Election Day voter registration — known as same-day registration — permits eligible citizens to register and vote on Election Day. Most U.S. states require voters to register before an election, with various deadlines.

Ten states have some form of Election Day voter registration. Voter turnout is much higher in states using Election Day registration than in states that do not.

In the 2004 presidential election, voter turnout in same day voter registration states was 12 percent higher than states without same-day rules. In the 2006 mid-term elections, states with same-day voter registration had turnout rates 10-12 percent higher than in other states.

In 1972, prior to adoption of same day voter registration, Maine ranked 21st in the country in voter turnout. In 2008, Maine had the third highest voter turnout in the country. The only states to surpass Maine in voter turnout in 2008 — Minnesota and Wisconsin — also have Election Day voter registration.

In 2010, 18,364 Maine voters registered to vote on Election Day. In 2008, 49,666 voters used same-day registration to vote.

Secretary of State Charlie Summers and Republican legislative leaders supported a bill that eliminates Maine’s 38-year-old same-day voter registration and bans absentee voting two business days before Election Day. The Legislature passed the measure last week.


Election Day registration was part of Maine’s vibrant democratic tradition. Republican efforts to set back the clock means more barriers to Maine voters, especially for those in our communities who move frequently, including busy single parents, the young , and anyone who lives in the economic margins.

Same-day registration also places less of a premium on proving permanent residence. Many poor Mainers who have no stable residence, along with those people who just move a lot, find same-day registration very convenient. Losing that option might be the difference whether they vote.

As a social studies teacher, I see firsthand the importance of establishing the habit of voter participation with high school students. Thousands of these young Maine voters utilize same-day voter registration. Why put up roadblocks?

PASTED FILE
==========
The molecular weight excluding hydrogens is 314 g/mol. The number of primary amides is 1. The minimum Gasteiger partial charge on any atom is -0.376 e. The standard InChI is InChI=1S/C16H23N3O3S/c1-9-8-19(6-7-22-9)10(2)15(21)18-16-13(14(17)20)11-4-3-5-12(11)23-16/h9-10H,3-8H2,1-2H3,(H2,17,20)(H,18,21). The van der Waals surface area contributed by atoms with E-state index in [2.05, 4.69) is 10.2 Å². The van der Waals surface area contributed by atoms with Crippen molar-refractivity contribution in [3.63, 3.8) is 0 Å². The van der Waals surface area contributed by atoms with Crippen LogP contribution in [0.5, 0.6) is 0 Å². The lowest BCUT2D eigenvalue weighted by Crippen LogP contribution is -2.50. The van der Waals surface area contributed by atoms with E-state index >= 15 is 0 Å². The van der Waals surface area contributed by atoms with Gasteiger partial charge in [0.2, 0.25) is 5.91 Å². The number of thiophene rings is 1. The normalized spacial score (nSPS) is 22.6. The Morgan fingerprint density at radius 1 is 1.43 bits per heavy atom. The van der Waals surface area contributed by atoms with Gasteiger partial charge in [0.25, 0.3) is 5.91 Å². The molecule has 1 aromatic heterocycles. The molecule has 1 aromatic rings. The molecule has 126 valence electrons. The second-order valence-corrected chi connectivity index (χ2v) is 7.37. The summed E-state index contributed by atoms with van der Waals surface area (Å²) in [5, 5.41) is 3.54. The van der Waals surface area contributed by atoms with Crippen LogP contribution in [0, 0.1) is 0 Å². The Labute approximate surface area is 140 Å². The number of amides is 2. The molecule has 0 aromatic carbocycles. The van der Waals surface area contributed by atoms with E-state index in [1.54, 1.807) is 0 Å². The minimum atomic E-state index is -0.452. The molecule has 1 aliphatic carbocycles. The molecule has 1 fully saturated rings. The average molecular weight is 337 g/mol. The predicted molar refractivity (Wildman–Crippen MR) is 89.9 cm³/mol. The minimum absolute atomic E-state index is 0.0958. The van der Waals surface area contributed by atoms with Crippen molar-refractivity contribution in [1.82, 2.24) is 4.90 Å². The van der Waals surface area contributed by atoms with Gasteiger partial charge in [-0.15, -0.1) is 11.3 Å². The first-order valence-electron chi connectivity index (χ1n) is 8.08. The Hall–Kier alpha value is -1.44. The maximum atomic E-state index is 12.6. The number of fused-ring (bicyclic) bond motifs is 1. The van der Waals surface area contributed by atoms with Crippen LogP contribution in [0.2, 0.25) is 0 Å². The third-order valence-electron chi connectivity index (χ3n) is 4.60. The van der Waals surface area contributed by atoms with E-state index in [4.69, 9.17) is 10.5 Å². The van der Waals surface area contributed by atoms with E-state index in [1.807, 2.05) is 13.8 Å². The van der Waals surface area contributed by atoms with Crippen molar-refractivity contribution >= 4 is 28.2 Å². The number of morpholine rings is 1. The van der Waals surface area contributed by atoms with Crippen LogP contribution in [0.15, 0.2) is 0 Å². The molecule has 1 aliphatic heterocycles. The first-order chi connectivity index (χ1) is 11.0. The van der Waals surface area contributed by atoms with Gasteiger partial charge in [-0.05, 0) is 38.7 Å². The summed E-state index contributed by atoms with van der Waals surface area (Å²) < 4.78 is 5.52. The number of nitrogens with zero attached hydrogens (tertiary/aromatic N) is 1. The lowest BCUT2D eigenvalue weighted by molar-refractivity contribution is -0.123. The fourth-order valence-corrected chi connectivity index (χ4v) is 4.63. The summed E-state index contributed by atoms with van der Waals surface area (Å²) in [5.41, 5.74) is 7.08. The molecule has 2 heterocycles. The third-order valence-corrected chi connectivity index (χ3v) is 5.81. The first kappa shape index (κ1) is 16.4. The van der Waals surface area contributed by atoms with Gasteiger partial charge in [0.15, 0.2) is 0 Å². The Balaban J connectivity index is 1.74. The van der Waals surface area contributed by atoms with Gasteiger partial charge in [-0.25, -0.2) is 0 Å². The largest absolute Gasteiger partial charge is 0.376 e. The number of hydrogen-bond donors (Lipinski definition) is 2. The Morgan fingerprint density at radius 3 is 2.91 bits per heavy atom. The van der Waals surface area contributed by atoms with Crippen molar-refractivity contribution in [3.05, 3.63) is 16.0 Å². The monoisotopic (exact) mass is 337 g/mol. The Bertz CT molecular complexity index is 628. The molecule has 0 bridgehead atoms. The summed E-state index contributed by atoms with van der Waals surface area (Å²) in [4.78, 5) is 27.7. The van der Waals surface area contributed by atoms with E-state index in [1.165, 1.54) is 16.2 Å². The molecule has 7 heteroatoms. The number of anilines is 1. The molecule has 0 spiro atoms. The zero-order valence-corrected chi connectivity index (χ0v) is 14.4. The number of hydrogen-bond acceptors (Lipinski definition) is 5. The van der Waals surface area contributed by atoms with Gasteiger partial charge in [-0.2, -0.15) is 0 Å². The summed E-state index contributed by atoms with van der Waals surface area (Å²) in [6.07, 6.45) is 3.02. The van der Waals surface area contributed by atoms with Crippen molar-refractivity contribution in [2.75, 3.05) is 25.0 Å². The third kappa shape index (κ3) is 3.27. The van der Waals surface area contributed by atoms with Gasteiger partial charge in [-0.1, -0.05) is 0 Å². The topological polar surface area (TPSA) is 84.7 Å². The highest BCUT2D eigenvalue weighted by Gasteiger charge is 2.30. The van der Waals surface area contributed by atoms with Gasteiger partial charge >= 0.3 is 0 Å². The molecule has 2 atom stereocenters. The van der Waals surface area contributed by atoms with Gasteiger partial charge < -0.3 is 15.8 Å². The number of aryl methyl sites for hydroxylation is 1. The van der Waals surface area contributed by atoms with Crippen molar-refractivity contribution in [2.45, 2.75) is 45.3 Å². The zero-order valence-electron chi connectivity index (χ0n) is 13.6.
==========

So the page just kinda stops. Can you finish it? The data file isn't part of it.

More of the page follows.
During this legislative session, I proposed a bill to make it a high school graduation requirement to register to vote. That is the kind of initiative a secretary of state should be supporting, not initiatives that discourage voter participation.

Proponents of LD 1376 — An Act to Preserve the Integrity of the Voter Registration and Election Process (to end same-day registration) — have suggested that the measure would eliminate voter fraud, yet only two known cases of an individual voting twice have been identified in the past 30 years in Maine. Maine has accurate, secure and accessible elections. There was no need to change a system that is not broken.

LD 1376, along with other bills requiring voters to present state-issued photo identification at the polls, resembles legislation currently before or recently passed by other Republican-controlled legislatures in the United States this year.


A wave of voter suppression legislation is emerging from newly elected GOP governors and Republican legislators that would make it much more difficult for traditional Democratic constituencies to vote. Many of the states seeking to enforce these new voter ID bills have newly elected Republican governors and legislators, including Florida, Ohio, Maine and Wisconsin.

An editorial in The New York Times on June 6 linked the wave of voter suppression to the American Legislative Exchange Council, a national coalition of tea party legislators.

Maine has one of the highest voter turnout rates in the country. Apparently, Maine Republicans think this is bad for democracy.

Rep. Brian Bolduc, D-Auburn, lives in Auburn. He serves on the State and Local Government Committee.

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